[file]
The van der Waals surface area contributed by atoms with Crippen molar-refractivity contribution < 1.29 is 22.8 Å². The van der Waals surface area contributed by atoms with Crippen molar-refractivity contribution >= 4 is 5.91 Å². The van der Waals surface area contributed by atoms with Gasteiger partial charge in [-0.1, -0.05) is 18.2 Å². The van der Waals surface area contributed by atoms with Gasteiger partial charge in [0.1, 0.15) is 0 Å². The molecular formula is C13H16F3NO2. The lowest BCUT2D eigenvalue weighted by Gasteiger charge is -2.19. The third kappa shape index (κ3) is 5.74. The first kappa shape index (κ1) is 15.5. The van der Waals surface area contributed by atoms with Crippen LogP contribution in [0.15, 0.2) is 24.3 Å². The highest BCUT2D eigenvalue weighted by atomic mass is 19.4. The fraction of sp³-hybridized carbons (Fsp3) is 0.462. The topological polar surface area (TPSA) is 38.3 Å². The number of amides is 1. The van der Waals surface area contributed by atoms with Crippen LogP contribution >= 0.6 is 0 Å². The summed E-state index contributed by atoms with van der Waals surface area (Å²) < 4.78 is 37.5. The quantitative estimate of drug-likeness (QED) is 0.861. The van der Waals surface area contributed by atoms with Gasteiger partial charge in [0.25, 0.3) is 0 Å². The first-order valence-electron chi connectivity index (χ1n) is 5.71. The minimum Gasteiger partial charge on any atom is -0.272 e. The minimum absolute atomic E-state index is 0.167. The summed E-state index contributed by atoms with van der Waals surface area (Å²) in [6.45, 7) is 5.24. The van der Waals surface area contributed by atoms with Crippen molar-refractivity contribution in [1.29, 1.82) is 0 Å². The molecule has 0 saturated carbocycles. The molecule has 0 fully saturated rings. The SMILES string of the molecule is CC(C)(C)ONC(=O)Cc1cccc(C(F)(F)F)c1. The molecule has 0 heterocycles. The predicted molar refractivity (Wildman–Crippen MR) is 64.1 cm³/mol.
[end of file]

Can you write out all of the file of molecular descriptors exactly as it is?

The van der Waals surface area contributed by atoms with Crippen molar-refractivity contribution < 1.29 is 22.8 Å². The van der Waals surface area contributed by atoms with Crippen molar-refractivity contribution >= 4 is 5.91 Å². The van der Waals surface area contributed by atoms with Gasteiger partial charge in [-0.1, -0.05) is 18.2 Å². The van der Waals surface area contributed by atoms with Gasteiger partial charge in [0.1, 0.15) is 0 Å². The molecular formula is C13H16F3NO2. The lowest BCUT2D eigenvalue weighted by Gasteiger charge is -2.19. The third kappa shape index (κ3) is 5.74. The first kappa shape index (κ1) is 15.5. The van der Waals surface area contributed by atoms with Crippen LogP contribution in [0.15, 0.2) is 24.3 Å². The highest BCUT2D eigenvalue weighted by atomic mass is 19.4. The fraction of sp³-hybridized carbons (Fsp3) is 0.462. The topological polar surface area (TPSA) is 38.3 Å². The number of amides is 1. The van der Waals surface area contributed by atoms with Crippen LogP contribution >= 0.6 is 0 Å². The summed E-state index contributed by atoms with van der Waals surface area (Å²) < 4.78 is 37.5. The quantitative estimate of drug-likeness (QED) is 0.861. The van der Waals surface area contributed by atoms with Gasteiger partial charge in [0.25, 0.3) is 0 Å². The first-order valence-electron chi connectivity index (χ1n) is 5.71. The minimum Gasteiger partial charge on any atom is -0.272 e. The minimum absolute atomic E-state index is 0.167. The summed E-state index contributed by atoms with van der Waals surface area (Å²) in [6.45, 7) is 5.24. The van der Waals surface area contributed by atoms with Crippen molar-refractivity contribution in [1.29, 1.82) is 0 Å². The molecule has 0 saturated carbocycles. The molecule has 0 fully saturated rings. The SMILES string of the molecule is CC(C)(C)ONC(=O)Cc1cccc(C(F)(F)F)c1. The molecule has 0 heterocycles. The predicted molar refractivity (Wildman–Crippen MR) is 64.1 cm³/mol.